The attitude profile observed in actual IKAROS operation, however, was not an arc with a constant radius, but a spiralEmotion with gradually decreasing radius (right in Fig. 2). Initially, it was believed to be simply the difference between the ideal mathematical formula world and the real world. Since the phenomenon was very systematic, however, we discussed it intensively by examining formulae, even in the control room(!), while simultaneously operating IKAROS.
One month later, the acceleration research group came up with an answer to the mystery. The cause was wrinkles on the sail surface. The group showed a clear formula demonstrating the relationship between the wrinkle patterns and the attitude motion. The formula correctly suggested the spiral motion (lower left in Fig. 2).
We immediately incorporated the new attitude-motion model into the operation system and revised the orbital and attitude-control plans.
The sail was originally designed to receive solar radiation pressure efficiently. Rather than considering the torque generated by light pressure as a disturbance, we had better to utilize it. By positively using spiral motion, we were able to prolong fuel storage more than twice as long as expected. Our research on this phenomenon has advanced greatly, eventually enabling us to discuss the relation between solar-sail navigation performance and optical property distribution on the sail surface or the manageable accuracy of wrinkles (Fig. 3). Thus, we are writing the worlds most advanced design theoryEfor solar sail.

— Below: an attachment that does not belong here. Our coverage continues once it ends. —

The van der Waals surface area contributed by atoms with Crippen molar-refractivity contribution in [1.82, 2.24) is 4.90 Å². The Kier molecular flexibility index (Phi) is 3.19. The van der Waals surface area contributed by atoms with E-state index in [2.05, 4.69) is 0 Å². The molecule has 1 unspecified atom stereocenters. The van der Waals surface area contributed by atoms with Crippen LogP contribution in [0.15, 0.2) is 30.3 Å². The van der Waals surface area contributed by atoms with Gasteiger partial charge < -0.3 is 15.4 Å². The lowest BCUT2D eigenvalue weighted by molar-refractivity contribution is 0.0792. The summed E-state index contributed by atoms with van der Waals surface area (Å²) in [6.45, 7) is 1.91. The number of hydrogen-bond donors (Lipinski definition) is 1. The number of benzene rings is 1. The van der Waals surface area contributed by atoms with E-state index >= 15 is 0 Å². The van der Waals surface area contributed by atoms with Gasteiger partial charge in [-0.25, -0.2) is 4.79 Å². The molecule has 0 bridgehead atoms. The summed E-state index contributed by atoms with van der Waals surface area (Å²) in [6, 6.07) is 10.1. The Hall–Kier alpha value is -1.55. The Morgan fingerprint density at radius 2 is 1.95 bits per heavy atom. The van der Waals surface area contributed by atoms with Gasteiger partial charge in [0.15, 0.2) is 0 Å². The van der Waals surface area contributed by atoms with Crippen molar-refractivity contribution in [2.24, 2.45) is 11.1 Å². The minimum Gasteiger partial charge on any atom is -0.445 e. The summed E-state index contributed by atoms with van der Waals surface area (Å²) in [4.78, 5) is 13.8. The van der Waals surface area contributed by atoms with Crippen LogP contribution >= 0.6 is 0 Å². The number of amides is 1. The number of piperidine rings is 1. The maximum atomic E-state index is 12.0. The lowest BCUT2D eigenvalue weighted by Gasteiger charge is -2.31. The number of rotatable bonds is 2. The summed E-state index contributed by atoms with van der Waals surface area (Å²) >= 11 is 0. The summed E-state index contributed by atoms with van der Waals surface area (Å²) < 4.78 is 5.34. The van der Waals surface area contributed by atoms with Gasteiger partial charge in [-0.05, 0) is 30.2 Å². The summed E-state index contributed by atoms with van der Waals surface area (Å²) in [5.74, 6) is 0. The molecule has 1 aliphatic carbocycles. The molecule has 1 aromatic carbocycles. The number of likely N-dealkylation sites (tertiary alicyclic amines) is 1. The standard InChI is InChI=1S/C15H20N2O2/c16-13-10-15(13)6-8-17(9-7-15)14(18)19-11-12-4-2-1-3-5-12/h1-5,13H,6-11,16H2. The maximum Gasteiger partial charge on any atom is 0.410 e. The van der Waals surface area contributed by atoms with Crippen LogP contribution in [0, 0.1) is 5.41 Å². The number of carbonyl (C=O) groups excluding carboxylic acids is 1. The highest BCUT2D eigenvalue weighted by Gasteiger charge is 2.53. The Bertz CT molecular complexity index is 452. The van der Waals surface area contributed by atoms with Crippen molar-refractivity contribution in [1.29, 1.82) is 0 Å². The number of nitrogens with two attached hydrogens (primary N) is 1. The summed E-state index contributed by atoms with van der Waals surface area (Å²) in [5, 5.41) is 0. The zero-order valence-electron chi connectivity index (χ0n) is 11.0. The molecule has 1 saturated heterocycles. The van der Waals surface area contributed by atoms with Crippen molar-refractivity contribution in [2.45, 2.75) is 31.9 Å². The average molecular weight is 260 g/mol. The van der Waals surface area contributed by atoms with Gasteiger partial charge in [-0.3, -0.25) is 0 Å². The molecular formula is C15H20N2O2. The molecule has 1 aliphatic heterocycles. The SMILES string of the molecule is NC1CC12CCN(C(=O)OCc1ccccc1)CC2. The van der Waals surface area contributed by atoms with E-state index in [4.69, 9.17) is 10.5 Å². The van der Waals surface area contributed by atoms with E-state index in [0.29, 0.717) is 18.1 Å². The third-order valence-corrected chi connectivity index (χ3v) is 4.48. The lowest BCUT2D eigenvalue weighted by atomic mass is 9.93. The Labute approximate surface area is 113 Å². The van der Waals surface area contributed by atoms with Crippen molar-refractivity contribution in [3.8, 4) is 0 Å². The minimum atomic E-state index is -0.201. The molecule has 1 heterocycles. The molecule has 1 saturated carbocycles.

Before IKAROS, our research level was about the same as the rest of the world. Now, from our experience and data gained developing and flying an actual solar-sail vehicle, we have the most knowledge compared to any research team in the world. I believe the utilization of this knowledge will lead to superiority and originality of Japanese deep-space exploration.
Currently, IKAROSs attitude and orbital motion rely entirely on solar radiation pressure because of its fuel depletion. Since its downlink signal is extremely faint because it lacks an onboard high-gain antenna, we are unable to conduct ranging to determine its orbit. Thanks to the success of modeling the spiral motion, however, we can still predict IKAROSs attitude and orbit correctly and obtain the data of its solar-sail navigation. We expect to continue to break records of light-pressure acceleration day by day and to operate IKAROS as long as possible.
IKAROS was a mission to perform a technological demonstration. With its success, we gained a foothold to travel to the outer-planet region far distant from the Sun. Our next target is exploration of the Jupiter and Trojan asteroids. We will continue our research toward travel to this uncharted area, which must be made by the combination of large-area-film sail technology obtained through IKAROS and high-specific impulse ion engine.
I am delighted to receive the Fifth Space Science Encouragement Prize. This award honors the R&D activity of our entire team. Taking this opportunity, I would like to express my sincere thanks to all members of IKAROS development and research teams who have shared the same dream.